The Association of U S West Retirees



Bush Plans to Seek Tax Break For Private Health Insurance
By John D. McKinnon
The Wall Street Journal
Sunday, January 21, 2007

WASHINGTON -- President Bush will propose a sweeping change in the way the government taxes health-care insurance, in an effort to make coverage cheaper and more widely available.

In his weekly radio address, Mr. Bush suggested he will seek to extend tax deductibility of health coverage to people who buy it outside the workplace -- especially to people who are self-employed or work without traditional benefits.  Currently, the government doesn't tax employer-provided health insurance benefits, but gives smaller breaks, or none at all, to people who buy insurance outside the workplace.

One way to eliminate the inequity "is to treat health insurance more like home ownership," Mr. Bush said.  "The current tax code encourages home ownership by allowing you to deduct the interest on your mortgage from your taxes.  We can reform the tax code, so that it provides a similar incentive for you to buy health insurance.  So in my State of the Union Address next Tuesday, I will propose a tax reform designed to help make basic private health insurance more affordable -- whether you get it through your job or on your own."

In its proposal, the administration will recommend a flat standard deduction for both self-purchased health insurance and for employer-provided coverage.  The level for a family would be $15,000, and for individuals it would be $7,500, someone close to the administration said over the weekend.  A family earning $60,000 would get a total tax savings of about $4,500 under the plan, this person said.  That includes $2,250 of income tax savings and an equal amount of savings from payroll taxes for Social Security and Medicare, which the deduction also could be used against under the administration plan.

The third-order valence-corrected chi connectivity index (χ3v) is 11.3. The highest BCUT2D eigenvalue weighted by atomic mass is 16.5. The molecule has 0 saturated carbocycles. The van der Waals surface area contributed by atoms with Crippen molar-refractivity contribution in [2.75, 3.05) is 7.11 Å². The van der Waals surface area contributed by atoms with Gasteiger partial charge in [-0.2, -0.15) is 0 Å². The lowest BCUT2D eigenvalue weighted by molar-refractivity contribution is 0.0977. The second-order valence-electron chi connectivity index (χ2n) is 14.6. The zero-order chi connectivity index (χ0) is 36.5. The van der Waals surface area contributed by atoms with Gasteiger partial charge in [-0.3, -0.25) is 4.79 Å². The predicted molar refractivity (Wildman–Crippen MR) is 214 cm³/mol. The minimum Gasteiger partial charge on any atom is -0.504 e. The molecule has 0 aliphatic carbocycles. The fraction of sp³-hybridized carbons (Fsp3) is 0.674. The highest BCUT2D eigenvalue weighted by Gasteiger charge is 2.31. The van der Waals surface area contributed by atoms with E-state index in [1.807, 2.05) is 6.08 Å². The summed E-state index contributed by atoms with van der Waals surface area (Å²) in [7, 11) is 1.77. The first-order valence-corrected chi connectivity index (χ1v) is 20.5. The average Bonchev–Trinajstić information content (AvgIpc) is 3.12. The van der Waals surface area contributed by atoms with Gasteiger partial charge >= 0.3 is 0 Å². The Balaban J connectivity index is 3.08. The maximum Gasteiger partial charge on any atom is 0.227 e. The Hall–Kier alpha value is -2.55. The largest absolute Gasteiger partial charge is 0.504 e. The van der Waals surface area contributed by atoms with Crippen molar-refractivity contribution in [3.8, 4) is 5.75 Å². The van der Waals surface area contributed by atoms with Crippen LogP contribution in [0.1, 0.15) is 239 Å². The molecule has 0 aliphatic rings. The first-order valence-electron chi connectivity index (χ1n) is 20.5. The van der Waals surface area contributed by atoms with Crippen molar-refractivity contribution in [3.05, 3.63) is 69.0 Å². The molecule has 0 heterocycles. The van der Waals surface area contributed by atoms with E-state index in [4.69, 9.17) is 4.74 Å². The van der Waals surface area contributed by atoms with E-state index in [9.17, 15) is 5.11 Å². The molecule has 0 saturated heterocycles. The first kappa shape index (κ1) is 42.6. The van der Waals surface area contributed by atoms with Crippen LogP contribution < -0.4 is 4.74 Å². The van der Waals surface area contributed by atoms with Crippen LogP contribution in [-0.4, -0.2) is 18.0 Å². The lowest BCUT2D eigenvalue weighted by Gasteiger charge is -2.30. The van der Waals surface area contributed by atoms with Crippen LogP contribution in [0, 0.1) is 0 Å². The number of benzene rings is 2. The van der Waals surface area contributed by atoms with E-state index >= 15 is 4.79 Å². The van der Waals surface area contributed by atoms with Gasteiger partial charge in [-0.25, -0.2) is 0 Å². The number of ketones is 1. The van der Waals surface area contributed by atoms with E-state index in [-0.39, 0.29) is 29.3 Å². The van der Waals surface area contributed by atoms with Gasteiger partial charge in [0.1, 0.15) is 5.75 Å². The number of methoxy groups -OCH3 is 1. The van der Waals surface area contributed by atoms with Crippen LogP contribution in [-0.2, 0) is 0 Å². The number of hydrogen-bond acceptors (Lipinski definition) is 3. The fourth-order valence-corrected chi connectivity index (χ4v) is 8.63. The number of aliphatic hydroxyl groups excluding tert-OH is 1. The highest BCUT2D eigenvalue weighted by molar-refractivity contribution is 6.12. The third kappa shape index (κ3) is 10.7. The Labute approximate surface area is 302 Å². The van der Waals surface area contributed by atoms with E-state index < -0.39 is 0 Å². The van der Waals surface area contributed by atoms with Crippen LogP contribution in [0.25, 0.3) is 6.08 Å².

Conservative economists believe the change would encourage many more people to buy health coverage, and would touch off intense competition in the insurance marketplace and thereby help hold down prices.  White House officials think the change also would encourage more people to switch to coverage with higher deductibles, in order to maximize their personal savings.  That could produce further downward pressure on costs, by giving consumers more incentive to purchase health care more carefully.  The average annual premium for employer-provided insurance for a family is around $11,500, but families can buy high-deductible coverage for themselves in the insurance market for an average of $5,200 -- little more than the amount a typical family could save on taxes under the administration plan.

Some people could even make money by acquiring health coverage.  For example, a single 30-year-old making $40,000 could buy coverage for as little as $1,000 a year and would get a tax break worth $2,250 for doing so.

In fact, officials believe many younger, healthy people who now don't buy coverage would do so, benefiting the insurance system as a whole.  "This is a huge incentive for the uninsured to get coverage," a senior administration official said.  "People currently buying policies on their own will get a big benefit that they've never had before.  And for many of the uninsured and underinsured, health insurance will finally be within reach."